</binding>

    </webHttpBinding>

  </bindings>

  <behaviors>

    <endpointBehaviors>

      <behavior name="webBehavior">

        <webHttp />

      </behavior>

    </endpointBehaviors>

  </behaviors>

 </system.serviceModel>

Figure 4: Service model configuration and ServiceHost code to manually construct the WebHttpBinding endpoint with WebHttpBehavior enabled.

 

WebServiceHost

A new ServiceHost derivative has been introduced to specifically support Web programming. When you construct a new WebServiceHost instead of ServiceHost, by default it will add a WebHttpBinding endpoint for the base address of the service. The WebServiceHost also adds the WebHttpBehavior to all endpoints. Thus, the hosting code would be reduced to the following:

WebServiceHost host = new WebServiceHost(typeof(

 Services.QueryStringService), new Uri(

 "http://localhost:8000/QueryStringService"));

host.Open();

The resulting URI to invoke GetItems would be http://localhost:8000/QueryStringService/GetItems. A base address is required for the WebServiceHost to add the endpoint for you; otherwise, an explicit endpoint must be provided in code or configuration.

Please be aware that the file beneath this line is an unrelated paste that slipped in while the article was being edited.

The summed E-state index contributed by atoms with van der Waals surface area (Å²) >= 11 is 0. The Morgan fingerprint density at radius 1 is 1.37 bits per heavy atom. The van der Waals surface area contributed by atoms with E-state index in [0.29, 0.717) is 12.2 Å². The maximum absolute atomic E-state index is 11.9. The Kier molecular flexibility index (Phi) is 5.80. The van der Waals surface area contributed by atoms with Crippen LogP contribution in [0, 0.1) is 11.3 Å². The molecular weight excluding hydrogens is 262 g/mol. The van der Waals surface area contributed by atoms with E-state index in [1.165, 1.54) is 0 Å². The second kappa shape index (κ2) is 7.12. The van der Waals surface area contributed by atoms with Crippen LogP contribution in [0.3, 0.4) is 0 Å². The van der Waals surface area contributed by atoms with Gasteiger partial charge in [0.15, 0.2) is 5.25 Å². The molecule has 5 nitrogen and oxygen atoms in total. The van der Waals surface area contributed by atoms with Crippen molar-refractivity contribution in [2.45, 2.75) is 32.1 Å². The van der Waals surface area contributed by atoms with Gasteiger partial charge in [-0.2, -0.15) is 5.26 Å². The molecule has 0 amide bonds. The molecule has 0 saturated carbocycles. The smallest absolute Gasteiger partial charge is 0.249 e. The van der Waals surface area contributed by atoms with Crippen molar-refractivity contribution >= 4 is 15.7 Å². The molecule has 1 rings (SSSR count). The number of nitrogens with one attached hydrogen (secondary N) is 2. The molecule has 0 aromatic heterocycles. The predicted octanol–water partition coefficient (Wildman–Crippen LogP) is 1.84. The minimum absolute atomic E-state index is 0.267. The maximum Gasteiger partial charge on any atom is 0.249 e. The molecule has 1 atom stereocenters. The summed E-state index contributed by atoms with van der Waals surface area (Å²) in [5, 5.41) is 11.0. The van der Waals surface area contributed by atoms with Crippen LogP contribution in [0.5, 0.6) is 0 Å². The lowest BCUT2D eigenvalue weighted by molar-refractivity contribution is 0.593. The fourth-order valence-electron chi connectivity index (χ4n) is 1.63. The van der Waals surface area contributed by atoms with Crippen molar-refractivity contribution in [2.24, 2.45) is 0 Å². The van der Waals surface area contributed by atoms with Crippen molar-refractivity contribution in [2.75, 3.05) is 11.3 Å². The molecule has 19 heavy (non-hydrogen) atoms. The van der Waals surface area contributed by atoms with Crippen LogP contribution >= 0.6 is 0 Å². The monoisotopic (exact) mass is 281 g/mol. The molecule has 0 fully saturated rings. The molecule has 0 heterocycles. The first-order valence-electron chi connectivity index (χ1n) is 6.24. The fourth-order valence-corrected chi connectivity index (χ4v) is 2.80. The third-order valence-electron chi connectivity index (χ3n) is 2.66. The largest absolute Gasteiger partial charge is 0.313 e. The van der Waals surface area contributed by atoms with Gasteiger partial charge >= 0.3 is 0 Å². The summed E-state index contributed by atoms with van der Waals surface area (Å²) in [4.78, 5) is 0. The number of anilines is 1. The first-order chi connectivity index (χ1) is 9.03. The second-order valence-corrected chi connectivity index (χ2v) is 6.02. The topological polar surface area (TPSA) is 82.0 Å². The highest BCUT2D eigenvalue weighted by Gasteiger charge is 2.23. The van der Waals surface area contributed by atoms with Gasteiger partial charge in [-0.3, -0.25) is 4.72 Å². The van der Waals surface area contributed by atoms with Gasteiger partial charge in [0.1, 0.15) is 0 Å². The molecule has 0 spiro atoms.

If you specify an endpoint, then WebServiceHost will not add additional endpoints; thus, this is only a shortcut for cases where no customization to the WebHttpBinding configuration is required. For example, if the default security settings (None) and the default message size and reader quotas are acceptable, the default WebHttpBinding should work fine.

If you decide to specify the endpoint explicitly, there is no need to add the WebHttpBehavior manually, as it will be added for you by the WebServiceHost. Thus, the configuration shown in Figure 4 would change to that shown in Figure 5.

<system.serviceModel>

 <services>

   <service name="Services.QueryStringService" >

     <endpoint address="http://localhost:8000/QueryStringService"

      binding="webHttpBinding" bindingConfiguration="webHttp"

      contract="Contracts.IQueryStringService"  />

   </service>

 </services>

 <bindings>

   <webHttpBinding>